Thanks for that Martin good advice. May I ask your method of cutting out large holes in balsa(nose section of cowl). Thanks.

Martyn K15/11/2018 17:17:29
5072 forum posts
3678 photos

I have had a break from this while I have been working on the Fury. I have learnt that mixing building on big and small models in the workshop usually ends in (my) tears.

So with the Fury wings out of the way I have continued with this over the past few days

So back on the wing..


The ailerons have been separated. I thought the cap strips on the Fury were fiddly, add the infill between the upper and lower spars on the wing and aileron was very fiddly. They took a couple of evenings. The problem was that spars were not as quite as parallel as I would have thought. Hand cut ribs eh?


Aileron servos in place. Not enough space for padding so they are simply glued down with contact adhesive. The strut mounting blocks are also visible here. They will have little wire loops and simply sprung into place. The wing is ample strong enough - it doesn't need any external bracing


Aileron horns cut from 1/32 ply and slotted into a piece if 3mm soft balsa. Now using Cyano extensively for stuff like this.

I was going to use the media from a floppy disk as sprung hinge material but as a spring it seemed just a little too flimsy but I did use it as a hinge material. I think its thin Mylar


There is a video on Facebook the shows the ailerons working here. Sorry, my phone died before I got the chance to upload it to YouTube. The aileron linkage in thin stainless steel wire. No adjustments..

Next job was to cover the ailerons and finish assembling the wing. Using Esaki Jap Tissue

Just after water shrinking, its had two thin coats of dope.


While all this was ongoing, I finished off the struts and door frame in the cabin area


and installed a 1/16 balsa radio tray.


Micron Rx and 1.4g Servos. The battery will be located to get the best CG and simply velcro'd down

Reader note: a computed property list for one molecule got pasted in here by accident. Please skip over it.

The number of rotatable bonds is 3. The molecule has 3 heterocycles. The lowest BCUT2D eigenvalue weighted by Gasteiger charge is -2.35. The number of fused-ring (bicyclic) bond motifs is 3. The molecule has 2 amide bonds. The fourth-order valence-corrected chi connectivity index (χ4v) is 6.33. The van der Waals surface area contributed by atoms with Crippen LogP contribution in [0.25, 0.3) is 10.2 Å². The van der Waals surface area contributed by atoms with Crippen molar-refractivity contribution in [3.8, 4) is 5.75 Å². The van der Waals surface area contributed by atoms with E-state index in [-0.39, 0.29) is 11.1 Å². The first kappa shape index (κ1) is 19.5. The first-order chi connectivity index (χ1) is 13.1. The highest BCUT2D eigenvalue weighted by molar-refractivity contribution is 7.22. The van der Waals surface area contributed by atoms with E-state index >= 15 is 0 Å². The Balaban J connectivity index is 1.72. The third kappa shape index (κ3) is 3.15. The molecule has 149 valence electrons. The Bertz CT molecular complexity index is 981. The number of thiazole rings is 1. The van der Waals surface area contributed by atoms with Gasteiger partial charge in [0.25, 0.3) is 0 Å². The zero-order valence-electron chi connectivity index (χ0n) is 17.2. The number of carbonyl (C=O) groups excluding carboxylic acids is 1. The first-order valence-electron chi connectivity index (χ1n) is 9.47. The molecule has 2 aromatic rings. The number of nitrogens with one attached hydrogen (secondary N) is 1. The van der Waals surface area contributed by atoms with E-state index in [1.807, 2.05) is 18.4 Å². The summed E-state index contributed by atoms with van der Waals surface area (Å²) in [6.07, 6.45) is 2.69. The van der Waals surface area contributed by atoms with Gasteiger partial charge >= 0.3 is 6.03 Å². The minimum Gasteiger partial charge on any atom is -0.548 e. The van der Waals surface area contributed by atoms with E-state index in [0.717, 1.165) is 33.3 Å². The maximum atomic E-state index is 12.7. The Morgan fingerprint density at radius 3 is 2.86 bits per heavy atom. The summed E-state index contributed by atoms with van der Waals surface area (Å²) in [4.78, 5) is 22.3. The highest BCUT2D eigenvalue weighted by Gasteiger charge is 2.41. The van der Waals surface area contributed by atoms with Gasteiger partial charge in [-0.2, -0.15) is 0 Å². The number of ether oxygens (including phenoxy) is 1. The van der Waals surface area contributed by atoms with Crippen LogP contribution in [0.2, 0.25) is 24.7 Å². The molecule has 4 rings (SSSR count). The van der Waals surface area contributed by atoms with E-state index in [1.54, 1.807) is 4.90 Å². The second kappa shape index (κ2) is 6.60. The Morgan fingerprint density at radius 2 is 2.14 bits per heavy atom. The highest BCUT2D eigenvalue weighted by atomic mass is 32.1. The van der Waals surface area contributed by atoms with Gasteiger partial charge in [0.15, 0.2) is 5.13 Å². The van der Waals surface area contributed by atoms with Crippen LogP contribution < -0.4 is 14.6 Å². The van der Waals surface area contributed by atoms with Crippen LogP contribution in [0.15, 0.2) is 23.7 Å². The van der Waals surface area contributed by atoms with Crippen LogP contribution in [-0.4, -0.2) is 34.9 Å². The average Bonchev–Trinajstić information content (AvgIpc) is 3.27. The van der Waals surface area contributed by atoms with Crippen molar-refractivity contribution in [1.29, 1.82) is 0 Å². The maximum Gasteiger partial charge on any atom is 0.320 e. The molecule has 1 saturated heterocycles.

The tailplane and fin have also been covered and subsequently doped and hinged


Again horns are made from 1/32 ply. They were fitted yesterday and linkages (closed loop) done last night.


Not totally happy with the way that shrank so have recovered parts of the fin


Hinges are Floppy disk Media as well. The linkage is some nice black mono-filament.

Coming along now but not likely to be finished before the end on November. Weight is creeping up as well which is a bit worrying but I should be within my target of 175gms.

More to come


Martyn K15/11/2018 21:03:07
5072 forum posts
3678 photos
Quote. Thanks for that Martin good advice. May I ask your method of cutting out large holes in balsa(nose section of cowl).

Apologies fb3. I just spotted this.

If it's a simple hole I use a wood bit but cut through from both sides so the wood doesn't get torn. Basically mark out the blank. The cowl front in this case. Drill the round holes and edges of the slots. Then using a scalpel open out the slots. I then cut the outline over size, fit and then sand it back. On my cowl I had to fit the motor first which dictated the most critical position. Before I fitted it I also hollowed out the back to try and save a little weight. I use a drum sander on the dremel for that.

Edited By Martyn K on 15/11/2018 21:06:30

Timo Starkloff15/11/2018 21:15:53
391 forum posts
883 photos

Just found your thread, Martyn. What a nice little plane! Good luck for building and flying, I’m looking forward to see it finished.


Martyn K15/11/2018 21:48:10
5072 forum posts
3678 photos
Thanks Timo.
Martyn K01/11/2019 23:29:55
5072 forum posts
3678 photos

mmm. Almost 12 months since I last posted an update. There has been some progress.

The model was covered and markings airbrushed at the beginning of the year and then put aside while my health issues were resolved.

It was resurrected a couple of weeks ago with a view to getting it finished before the end of November as I want it flown trimmed and practised with before the scale indoor Nationals in April





that was where I was up to. Unfortunately, I managed to tear the tissue on the wing and that has required a repair and a very challenging bit of airbrushing to resurrect the markings and hide the patch

CAD work on the interior has dominated activities on this model for the last couple of weeks

The interior panels are inkjet printed onto A4 paper and simply glued into place.

Controls are fabricated from Litho plate and glued onto the paper.

The console was cut using my new laser toy and then painted. Instruments simply printed on A4 paper and glued behind the holes- A very thin sheet of acetate is the instrument glass.

The original had a leather covered dash in grey which I have tried to replicate with paint. Not totally convincing though but probably OK for 1/10 scale.



upside down - sorry


The walls are a bit too green. should be more beige/grey. Switches still to be fitted, then seats and a pilot

More to come - hopefully sooner than the last gap in postings.